Understanding CHT and EGT
Our piston aircraft engines convert only about one-third of the energy contained in avgas into useful energy to the propeller. About half the fuel’s energy goes out the exhaust pipe, while the remaining one-sixth is transferred to the cooling air that passes over the cylinder fins and through the oil cooler.
The wasted energy is measured and displayed on a triad of cockpit gauges: oil temperature, cylinder head temperature, and exhaust gas temperature. The one-third that actually makes it to the propeller is reflected on another cockpit instrument: the airspeed indicator.
CHT vs EGT
From a powerplant management perspective, it’s crucial to understand that CHT and EGT tell us quite different things about what’s going on inside the engine. CHT mainly reflects what’s going on in the cylinder during the Otto cycle power stroke before the exhaust valve opens, while EGT mainly reflects what’s going on during the exhaust stroke after the exhaust valve opens:
- CHT measures heat energy wasted during the power stroke, when the cylinder is under maximum stress from high internal pressures and temperatures.
- EGT measures heat energy wasted during the exhaust stroke, when the cylinder is under relatively low stress.
High CHTs generally indicate that the engine is under excessive stress for its own good. That’s why it’s so important to manage the powerplant in a fashion that limits CHTs to a tolerable value. For most of the 4 and 6 cylinder air-cooled engines in the GA fleet, a reasonable rule-of-thumb is that optimum engine longevity is achieved by limiting CHTs to 380°F. CHTs above 400°F should be considered abusive, and grounds for “doing something right now” to bring them down.
By contrast, high EGTs do not indicate that the engine is under excessive stress. They simply indicate that a lot of energy from the fuel is being wasted out the exhaust pipe rather than being extracted in the form of mechanical energy sent to the propeller. High EGTs do not represent a threat to engine longevity. The engine is simply not capable of producing EGTs that are high enough to harm anything. Therefore, attempting to limit EGTs in an attempt to be kind to the engine is simply wrongheaded.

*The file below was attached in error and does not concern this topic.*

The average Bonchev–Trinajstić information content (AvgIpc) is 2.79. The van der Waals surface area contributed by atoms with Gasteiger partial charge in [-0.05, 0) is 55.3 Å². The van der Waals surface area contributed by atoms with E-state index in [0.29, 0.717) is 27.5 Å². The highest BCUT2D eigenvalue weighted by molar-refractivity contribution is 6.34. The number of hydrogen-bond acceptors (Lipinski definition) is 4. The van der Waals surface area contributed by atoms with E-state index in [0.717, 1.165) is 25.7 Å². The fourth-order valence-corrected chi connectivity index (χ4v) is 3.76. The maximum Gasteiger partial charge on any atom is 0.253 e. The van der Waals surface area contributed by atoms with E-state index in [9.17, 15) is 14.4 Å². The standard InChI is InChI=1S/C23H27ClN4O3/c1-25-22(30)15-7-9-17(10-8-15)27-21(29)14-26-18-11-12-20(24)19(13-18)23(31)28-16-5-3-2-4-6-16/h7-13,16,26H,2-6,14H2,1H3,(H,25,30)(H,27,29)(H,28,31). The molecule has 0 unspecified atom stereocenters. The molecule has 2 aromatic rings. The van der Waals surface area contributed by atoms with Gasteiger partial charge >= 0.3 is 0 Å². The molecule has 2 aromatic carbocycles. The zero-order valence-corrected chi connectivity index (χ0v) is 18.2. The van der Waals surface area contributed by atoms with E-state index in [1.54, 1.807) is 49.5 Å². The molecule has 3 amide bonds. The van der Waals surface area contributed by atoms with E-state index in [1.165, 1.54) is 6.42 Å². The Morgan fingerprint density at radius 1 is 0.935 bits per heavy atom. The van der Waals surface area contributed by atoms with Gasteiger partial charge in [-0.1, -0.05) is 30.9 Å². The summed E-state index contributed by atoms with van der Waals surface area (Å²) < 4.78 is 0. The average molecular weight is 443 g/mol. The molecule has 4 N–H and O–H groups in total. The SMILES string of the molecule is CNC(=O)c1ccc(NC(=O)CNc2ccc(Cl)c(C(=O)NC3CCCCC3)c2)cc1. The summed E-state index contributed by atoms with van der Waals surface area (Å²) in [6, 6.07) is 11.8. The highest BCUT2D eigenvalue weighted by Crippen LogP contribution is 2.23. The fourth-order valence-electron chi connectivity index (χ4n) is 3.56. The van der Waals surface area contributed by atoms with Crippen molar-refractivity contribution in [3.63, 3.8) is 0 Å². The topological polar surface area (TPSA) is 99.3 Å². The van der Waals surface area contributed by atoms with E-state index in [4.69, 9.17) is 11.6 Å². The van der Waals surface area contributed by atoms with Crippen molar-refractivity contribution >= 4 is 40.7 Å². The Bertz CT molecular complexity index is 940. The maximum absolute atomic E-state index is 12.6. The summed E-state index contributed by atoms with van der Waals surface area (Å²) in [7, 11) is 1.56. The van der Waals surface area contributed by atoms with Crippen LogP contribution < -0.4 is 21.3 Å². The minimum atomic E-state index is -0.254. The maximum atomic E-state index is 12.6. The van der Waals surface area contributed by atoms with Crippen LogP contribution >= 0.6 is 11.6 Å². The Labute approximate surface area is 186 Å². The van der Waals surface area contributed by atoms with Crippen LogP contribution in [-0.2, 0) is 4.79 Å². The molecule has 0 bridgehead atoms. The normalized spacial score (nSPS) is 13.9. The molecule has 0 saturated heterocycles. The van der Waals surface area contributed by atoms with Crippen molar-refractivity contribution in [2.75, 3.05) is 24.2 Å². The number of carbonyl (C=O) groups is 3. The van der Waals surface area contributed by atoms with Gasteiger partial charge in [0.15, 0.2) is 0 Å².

- Limiting CHTs is essential to ensure cylinder longevity.
- Limiting EGTs accomplishes nothing useful.
One caveat: Turbocharged engines usually have a turbine inlet temperature (TIT) red line that should be observed, particularly when flying at Flight Level altitudes. The purpose of the TIT limit is to protect the fast-spinning turbine wheel from blade stretch. The TIT limit is usually either 1650°F or 1750°F, depending on the model of turbocharger installed.
Things that affect CHT
It’s obvious that CHT increases when power is increased, and that it also increases when cooling airflow is decreased. But there are a number of other factors that also affect CHT.
Recall that during the Otto cycle power stroke, peak internal cylinder pressure and temperature optimally occur at 15° to 20° of crankshaft rotation after top dead center – a point denoted by θpp. Anything that causes θpp to occur earlier (i.e., closer to TDC) in-creases CHT, and anything that causes θpp to occur later (further from TDC) decreases CHT.